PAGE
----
Veterans suffering from post-traumatic stress disorder (PTSD) may have blood vessels that don’t expand normally, a new study suggests.
If vessels don’t widen as they should, the risk of heart attack and stroke goes up, the researchers noted.
The researchers also found that risk factors usually associated with blood vessel problems — such as high blood pressure, diabetes, high cholesterol and smoking — didn’t seem to account for why people with PTSD were more likely to have blood vessels that didn’t dilate properly.
The researchers suspect that stress may be to blame.
“We believe that we should try to gain a better understanding of the relationship between mental illness and cardiovascular health,” said lead researcher Dr. Marlene Grenon. She’s an associate professor of surgery at the University of California, San Francisco, and the Veterans Affairs Medical Center-Surgical Services.
Better strategies to manage stress could potentially have a positive impact on heart disease, she said.
“Stress management will be one of the main focuses of our program, along with other lifestyle factors such as diet and exercise,” Grenon said. “This could help not only people with PTSD but also people with all forms of chronic stress in their lives.”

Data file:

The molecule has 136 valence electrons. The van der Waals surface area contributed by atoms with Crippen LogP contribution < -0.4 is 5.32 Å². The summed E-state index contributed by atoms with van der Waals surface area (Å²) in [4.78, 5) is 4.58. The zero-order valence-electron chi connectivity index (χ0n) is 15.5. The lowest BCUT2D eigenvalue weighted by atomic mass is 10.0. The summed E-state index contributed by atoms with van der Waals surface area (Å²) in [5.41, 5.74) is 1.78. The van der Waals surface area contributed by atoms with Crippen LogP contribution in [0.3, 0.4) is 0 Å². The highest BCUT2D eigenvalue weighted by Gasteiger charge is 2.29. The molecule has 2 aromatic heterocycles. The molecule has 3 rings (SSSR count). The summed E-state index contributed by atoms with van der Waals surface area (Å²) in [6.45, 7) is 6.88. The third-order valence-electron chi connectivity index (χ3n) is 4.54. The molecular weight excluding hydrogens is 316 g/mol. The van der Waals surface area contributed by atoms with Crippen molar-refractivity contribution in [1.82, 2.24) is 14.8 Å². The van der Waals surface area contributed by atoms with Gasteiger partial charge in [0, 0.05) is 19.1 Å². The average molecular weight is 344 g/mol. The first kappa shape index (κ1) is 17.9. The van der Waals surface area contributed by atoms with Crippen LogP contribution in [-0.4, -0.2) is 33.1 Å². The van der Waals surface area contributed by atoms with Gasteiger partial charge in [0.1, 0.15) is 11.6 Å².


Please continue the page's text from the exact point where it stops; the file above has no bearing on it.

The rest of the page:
While the study found a link between PTSD and blood vessel health, it wasn’t designed to prove a cause-and-effect relationship.
For the study, the researchers recruited 214 veterans, including 67 with PTSD. The researchers measured how well an artery in the arm of each study volunteer was able to relax and expand while a blood pressure cuff was inflated and deflated.
The researchers found that blood vessels of veterans with PTSD had a less healthy response. Their blood vessels expanded just under 6 percent, compared with 7.5 percent among the veterans without PTSD.
Other factors linked to a poorer response included increasing age, worse kidney function, high blood pressure and taking certain medications. However, after taking these factors into account, PTSD was still linked to blood vessels that were less able to dilate, the study found.
PTSD can also occur in non-veterans. It may develop as a reaction to a terrifying event, such as war, natural disasters, sexual assault and other physical violence or trauma.
People with the condition may have prolonged anxiety, flashbacks, nightmares and other life-altering symptoms.
“Post-traumatic stress disorder is estimated to impact close to 8 million men and women in the United States,” said Dr. Gregg Fonarow, a professor of cardiology at the University of California, Los Angeles.
Prior studies have shown that PTSD is associated with a greater risk of heart disease and fatal heart attacks, he said. But, exactly how PTSD might increase these risks hasn’t been fully explained. The mechanism behind the association is probably very complex, he said.
More studies are needed to see whether impairment of blood vessel function is one of the contributing factors to the risk of heart disease in patients with PTSD, Fonarow said.
“Interventions that may effectively lower the risk of cardiovascular events need to be tested in this important patient population,” he said.
The new study findings were published online March 23 in the Journal of the American Heart Association.
For more information on PTSD, visit the U.S. National Institute of Mental Health.